“I have an extra fire in me,” Devin says. “I want it more than you can imagine. I’m enjoying this moment, but I know I have more to give. That’s what you’re seeing out there.”

From the Judges’ Table

During her recovery in 2012, Devin needed something more than just physical therapy. She wanted a fuller appreciation of her sport. She became an AFP and FIS certified judge to develop a better understanding of skiing. From safety to scoring events, Devin remained active in the sport.

It was a perfect antidote to being sidelined for a year. Devin says she learned patience from the judges’ table. As someone who wants to experience every aspect of life, judging became a post-doc education for the future Olympian.

“What’s the difference between first and last place?” Devin asks. “Learning how to score events gave me a new perspective on how to be a better skier.”

The Next Horizon

Devin’s life is a whirlwind of activity. Even her downtime is an adventure. She loves spending time with friends in the deserts of Southern Utah, exploring new hiking trails, and plotting her next ski excursion.

With skiing as her business, you’d think she wouldn’t enjoy hitting the mountains. Nothing could be further from the truth. She still loves the simple pleasure of carving fresh tracks and discovering what’s over the next horizon.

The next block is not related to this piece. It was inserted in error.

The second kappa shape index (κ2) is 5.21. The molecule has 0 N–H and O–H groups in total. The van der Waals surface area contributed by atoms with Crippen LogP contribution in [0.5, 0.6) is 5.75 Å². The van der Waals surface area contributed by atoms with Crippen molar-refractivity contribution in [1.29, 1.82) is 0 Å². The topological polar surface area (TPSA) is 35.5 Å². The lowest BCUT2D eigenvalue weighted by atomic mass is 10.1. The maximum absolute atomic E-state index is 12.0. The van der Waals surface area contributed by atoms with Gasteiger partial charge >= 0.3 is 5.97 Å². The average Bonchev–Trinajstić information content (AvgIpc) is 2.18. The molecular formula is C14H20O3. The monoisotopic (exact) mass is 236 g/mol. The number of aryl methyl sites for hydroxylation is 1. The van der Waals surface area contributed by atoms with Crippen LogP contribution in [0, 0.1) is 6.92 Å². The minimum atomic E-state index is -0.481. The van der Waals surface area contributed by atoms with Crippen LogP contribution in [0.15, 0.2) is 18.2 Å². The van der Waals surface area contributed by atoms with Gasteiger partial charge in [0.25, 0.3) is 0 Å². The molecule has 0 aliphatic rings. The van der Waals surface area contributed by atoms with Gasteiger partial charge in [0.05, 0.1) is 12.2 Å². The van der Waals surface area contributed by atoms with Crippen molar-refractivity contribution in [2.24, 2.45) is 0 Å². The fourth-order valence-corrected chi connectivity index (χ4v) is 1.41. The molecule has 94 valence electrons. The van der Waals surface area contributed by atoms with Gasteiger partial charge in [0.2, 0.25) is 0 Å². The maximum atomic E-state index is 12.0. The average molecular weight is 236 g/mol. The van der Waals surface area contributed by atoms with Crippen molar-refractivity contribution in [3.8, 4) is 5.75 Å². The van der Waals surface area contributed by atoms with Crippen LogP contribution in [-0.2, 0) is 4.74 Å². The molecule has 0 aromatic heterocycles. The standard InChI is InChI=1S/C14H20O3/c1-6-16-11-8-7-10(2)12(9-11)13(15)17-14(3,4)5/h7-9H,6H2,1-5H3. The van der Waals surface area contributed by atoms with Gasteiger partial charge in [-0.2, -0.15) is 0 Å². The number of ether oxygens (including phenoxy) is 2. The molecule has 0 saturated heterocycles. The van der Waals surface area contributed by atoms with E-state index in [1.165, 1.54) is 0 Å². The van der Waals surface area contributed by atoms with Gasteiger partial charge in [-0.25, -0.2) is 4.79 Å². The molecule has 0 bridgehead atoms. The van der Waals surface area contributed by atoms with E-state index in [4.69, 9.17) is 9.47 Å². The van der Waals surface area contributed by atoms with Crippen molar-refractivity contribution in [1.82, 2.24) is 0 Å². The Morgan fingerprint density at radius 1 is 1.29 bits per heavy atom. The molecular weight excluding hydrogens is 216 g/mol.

“You have to enjoy the moment,” Devin says. “Of course, there’s a smile on my face—if I didn’t want to be out here, I wouldn’t to this.”

The next Winter Games are in Beijing in 2022, and Devin plans to be there. She still has unfinished business with the half-pipe after finishing 15th in Korea.

“I’m more mature and ready to make the sacrifices necessary to win,” Devin says. “And I want it more than you know for the half-pipe.”

7 Fun Facts About Devin

Why she trusts USANA: I’m super religious about what I put into my body, and I know USANA has the best products for Olympic-caliber athletes.

Her favorite USANA product: The USANA SportsPak. It helps me with travel, jet lag, and when I don’t get enough sleep. I also love the entire Celavive skincare line.

Why she believes sleep is important: You have to be rested to compete, and I’m a really good napper.

If she wasn’t a skier, she’d be: A cook. I’m definitely a foodie. I love eating my way through any country I visit.

What she’s listening to on the slopes: Music is everything to me. I love making a playlist before I ski. Right now, it’s a lot of DMX and Drake.

Some behind the scene facts about the Olympics: The committee hooks you up with tons of cool gear. You get village gear, and if you win you get to wear podium gear.

Where you can follow her on social media: Follow me on Instagram @devinlogan.

*These statements have not been evaluated by the Food and Drug Administration. These products are not intended to diagnose, treat, cure, or prevent any disease.
**Mentioned athletes are distributors or dedicated users who receive compensation for their partnership and/or complimentary @USANAinc products.